Help me please!is fibromyalgia covered under disability discrimination act 1995 in terms of employment??

My manager (no doubt covered by my employers sickness policies) has arranged a stage one sickness meeting as ive had a month off work due to fibro and family stress,im trying to figure out if the disability disctimination act 1995 recognises fibro???i urgently need a reply people as the meeting is in five days an i want to put a strong case across

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  • The equality Act 2010 explains

    Section 6: DisabilityEffect38.This section establishes who is to be considered as having the protected characteristic of disability and is a disabled person for the purposes of the Act. With Schedule 1 and regulations to be made under that Schedule, it will also establish what constitutes a disability. Where people have the same disability, they share the protected characteristic of disability.

    39.It provides for Ministers to issue statutory guidance to help those who need to decide whether a person has a disability for the purposes of the Act.

    Background40.This section, Schedule 1, and regulations to be made under Schedule 1 replace similar provisions in the Disability Discrimination Act 1995 and provisions in secondary legislation made under that Act.

    ExamplesA man works in a warehouse, loading and unloading heavy stock. He develops a long-term heart condition and no longer has the ability to lift or move heavy items of stock at work. Lifting and moving such heavy items is not a normal day-to-day activity. However, he is also unable to lift, carry or move moderately heavy everyday objects such as chairs, at work or around the home. This is an adverse effect on a normal day-to-day activity. He is likely to be considered a disabled person for the purposes of the Act.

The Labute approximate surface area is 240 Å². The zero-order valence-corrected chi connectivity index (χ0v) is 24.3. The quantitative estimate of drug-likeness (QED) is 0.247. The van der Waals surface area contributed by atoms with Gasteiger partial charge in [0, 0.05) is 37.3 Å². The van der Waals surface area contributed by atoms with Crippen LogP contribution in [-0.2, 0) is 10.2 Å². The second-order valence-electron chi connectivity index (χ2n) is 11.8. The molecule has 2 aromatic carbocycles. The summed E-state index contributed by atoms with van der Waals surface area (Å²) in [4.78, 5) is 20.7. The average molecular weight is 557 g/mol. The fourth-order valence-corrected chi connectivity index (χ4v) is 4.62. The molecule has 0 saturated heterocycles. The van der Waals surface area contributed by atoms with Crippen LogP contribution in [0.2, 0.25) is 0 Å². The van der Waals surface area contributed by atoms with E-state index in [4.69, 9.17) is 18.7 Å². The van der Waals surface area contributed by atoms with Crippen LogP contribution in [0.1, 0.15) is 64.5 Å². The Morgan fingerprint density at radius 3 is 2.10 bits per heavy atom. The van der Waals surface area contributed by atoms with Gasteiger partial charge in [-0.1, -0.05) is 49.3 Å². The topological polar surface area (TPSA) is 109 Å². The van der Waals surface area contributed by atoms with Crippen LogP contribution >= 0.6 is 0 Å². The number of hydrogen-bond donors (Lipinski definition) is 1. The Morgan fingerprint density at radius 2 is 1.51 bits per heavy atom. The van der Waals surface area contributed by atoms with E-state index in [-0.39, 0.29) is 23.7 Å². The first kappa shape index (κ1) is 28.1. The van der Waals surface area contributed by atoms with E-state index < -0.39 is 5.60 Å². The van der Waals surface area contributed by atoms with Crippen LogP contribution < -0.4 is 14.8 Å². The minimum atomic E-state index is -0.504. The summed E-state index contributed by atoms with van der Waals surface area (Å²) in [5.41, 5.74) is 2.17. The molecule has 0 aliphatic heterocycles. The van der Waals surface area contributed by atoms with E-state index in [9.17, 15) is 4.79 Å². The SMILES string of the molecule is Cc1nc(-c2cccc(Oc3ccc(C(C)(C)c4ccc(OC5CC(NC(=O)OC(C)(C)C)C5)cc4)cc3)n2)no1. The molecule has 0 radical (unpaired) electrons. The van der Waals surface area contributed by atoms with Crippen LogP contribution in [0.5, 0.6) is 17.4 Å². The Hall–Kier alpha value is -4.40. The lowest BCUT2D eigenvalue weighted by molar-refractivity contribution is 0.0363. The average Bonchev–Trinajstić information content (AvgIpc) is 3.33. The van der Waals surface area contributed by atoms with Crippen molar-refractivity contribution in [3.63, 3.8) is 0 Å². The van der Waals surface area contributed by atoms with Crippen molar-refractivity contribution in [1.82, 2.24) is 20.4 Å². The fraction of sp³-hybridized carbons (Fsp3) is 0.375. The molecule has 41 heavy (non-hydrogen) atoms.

A young woman has developed colitis, an inflammatory bowel disease. The condition is a chronic one which is subject to periods of remissions and flare-ups. During a flare-up she experiences severe abdominal pain and bouts of diarrhoea. This makes it very difficult for her to travel or go to work. This has a substantial adverse effect on her ability to carry out normal day-to-day activities. She is likely to be considered a disabled person for the purposes of the Act.

    Section 15: Discrimination arising from disabilityEffect69.This section provides that it is discrimination to treat a disabled person unfavourably not because of the person’s disability itself but because of something arising from, or in consequence of, his or her disability, such as the need to take a period of disability-related absence. It is, however, possible to justify such treatment if it can be shown to be a proportionate means of achieving a legitimate aim. For this type of discrimination to occur, the employer or other person must know, or reasonably be expected to know, that the disabled person has a disability.